Chapter 3.19


"People don't really want change, any change at all... But we progress, as we must---if we are to go out to the stars."

Robert A. Heinlein, Double Star

All software has bugs in it---it's just a part of life in a technologically-driven society---but not all bugs are actual mistakes, per se. Sometimes they can be no more than an application of the wrong algorithm to a given problem, which provides an apparently correct answer, say, 99% of the time, but then produces something completely wrong in that last 1% of the cases. Here, on Earth, bugs in software can cause significant problems as it is, which is why so much time and effort is spent on QA and software updates; but imagine how much trouble a bug could be in a Probe, Satellite, or Space-Craft, where a technical support and development team can't directly access the hardware, and in dealing with the vast distances of space, have so much lag between any event, the notification of it, and the hardware getting the updated code.

Traditional software development lifecycles and technologies are inherently at a disadvantage in Space Tech, an industry where you can't afford to make any mistakes. One of the most important features needed in any space-based platform is the ability to immediately get inside the running application, identify a bug and fix it while the application is running. Lisp was designed to do this. And certainly, NASA validated this point quite strongly with Deep Space 1 and the Remote Agent Experiment (RAX).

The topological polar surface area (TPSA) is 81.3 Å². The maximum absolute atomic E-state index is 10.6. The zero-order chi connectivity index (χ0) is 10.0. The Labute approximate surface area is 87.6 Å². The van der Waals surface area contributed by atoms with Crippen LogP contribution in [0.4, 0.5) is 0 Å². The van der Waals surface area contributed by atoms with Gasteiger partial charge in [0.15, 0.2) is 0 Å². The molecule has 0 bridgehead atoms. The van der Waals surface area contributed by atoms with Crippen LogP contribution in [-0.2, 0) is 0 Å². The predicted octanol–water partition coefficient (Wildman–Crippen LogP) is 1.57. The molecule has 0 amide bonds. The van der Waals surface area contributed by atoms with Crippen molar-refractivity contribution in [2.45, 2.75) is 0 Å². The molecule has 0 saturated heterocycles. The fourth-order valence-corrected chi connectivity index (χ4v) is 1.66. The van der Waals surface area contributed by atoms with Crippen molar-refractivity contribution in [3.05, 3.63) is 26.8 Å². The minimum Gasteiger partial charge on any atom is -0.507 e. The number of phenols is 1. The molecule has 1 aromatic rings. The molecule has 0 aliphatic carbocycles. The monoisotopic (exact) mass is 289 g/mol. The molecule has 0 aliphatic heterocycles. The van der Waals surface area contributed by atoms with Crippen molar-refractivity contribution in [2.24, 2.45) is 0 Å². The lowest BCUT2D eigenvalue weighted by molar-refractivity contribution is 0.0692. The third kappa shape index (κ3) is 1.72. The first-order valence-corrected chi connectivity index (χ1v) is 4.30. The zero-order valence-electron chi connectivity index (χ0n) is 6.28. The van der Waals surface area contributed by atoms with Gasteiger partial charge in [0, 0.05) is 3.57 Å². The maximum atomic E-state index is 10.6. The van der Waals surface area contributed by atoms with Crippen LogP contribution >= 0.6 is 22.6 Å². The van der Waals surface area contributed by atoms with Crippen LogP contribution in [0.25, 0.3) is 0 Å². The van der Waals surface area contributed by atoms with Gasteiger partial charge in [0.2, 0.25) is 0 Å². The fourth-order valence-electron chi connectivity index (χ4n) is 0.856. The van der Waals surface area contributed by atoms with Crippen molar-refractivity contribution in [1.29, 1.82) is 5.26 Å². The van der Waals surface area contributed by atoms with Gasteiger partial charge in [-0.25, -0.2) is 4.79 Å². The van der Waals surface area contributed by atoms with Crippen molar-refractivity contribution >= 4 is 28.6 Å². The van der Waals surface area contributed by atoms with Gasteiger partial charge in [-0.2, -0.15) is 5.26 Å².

Now, imagine the relative convenience of a space-craft where all the systems are programmed in Lisp, and are thus live hackable; astronauts are already highly trained, highly intelligent and resourceful individuals who can cope with the stresses of life in space---and it would not be much of a stretch to add programming in Lisp to their list of necessary skills. If they had the option to control all systems from a REPL, extend, test, and fix mission critical software interactively, on an as-needed basis, they would be significantly better equipped to handle any of the many issues that can arise in space, in a much more timely fashion than mission control on Earth can respond. Those precious seconds of lag in communication between Earth and a space-craft can mean the difference between mission failure and success.

Space Tech is a complex field of interrelated, specialized disciplines---and inevitably, after a cursory introduction to the field as a whole in an undergraduate program, students are expected to focus on one of the many specializations, such as astrophysics, propulsion, aerospace engineering, communications, etc. But it is advantageous to have a big picture, wide-view of the field before choosing a specialization.

In this chapter, we will explore a very high-level overview of a selection of the topics in the field of Space Tech, namely astrophysics, microgravity, properties of vacuums and near-vacuums, propulsion, aerospace engineering, and communication; design idealized model satellites and probes, integrating a basic AI that can be overridden by a controller on Earth; and implement an environment to simulate space-like conditions for testing these models. And lastly, we will extend this text-based simulator to a 3D simulation, where you can see your model space-craft in action.

Exercise 3.19.1

Simulating Physics and Astrophysics

Exercise 3.19.2


Exercise 3.19.3

Vacuums and Near-Vacuums

Exercise 3.19.4


Exercise 3.19.5

Simulating Space-Tech

Exercise 3.19.6

Basic Principles of Aerospace Engineering

Exercise 3.19.7


Exercise 3.19.8


Exercise 3.19.9

A Controller AI

Exercise 3.19.10

Unmanned Spacecraft

Exercise 3.19.11

Simulating Life-Support for Manned Spacecraft

Exercise 3.19.12

Live Hacking Mission-Critical Systems

Project 3.19.13

A 3D Space Simulator

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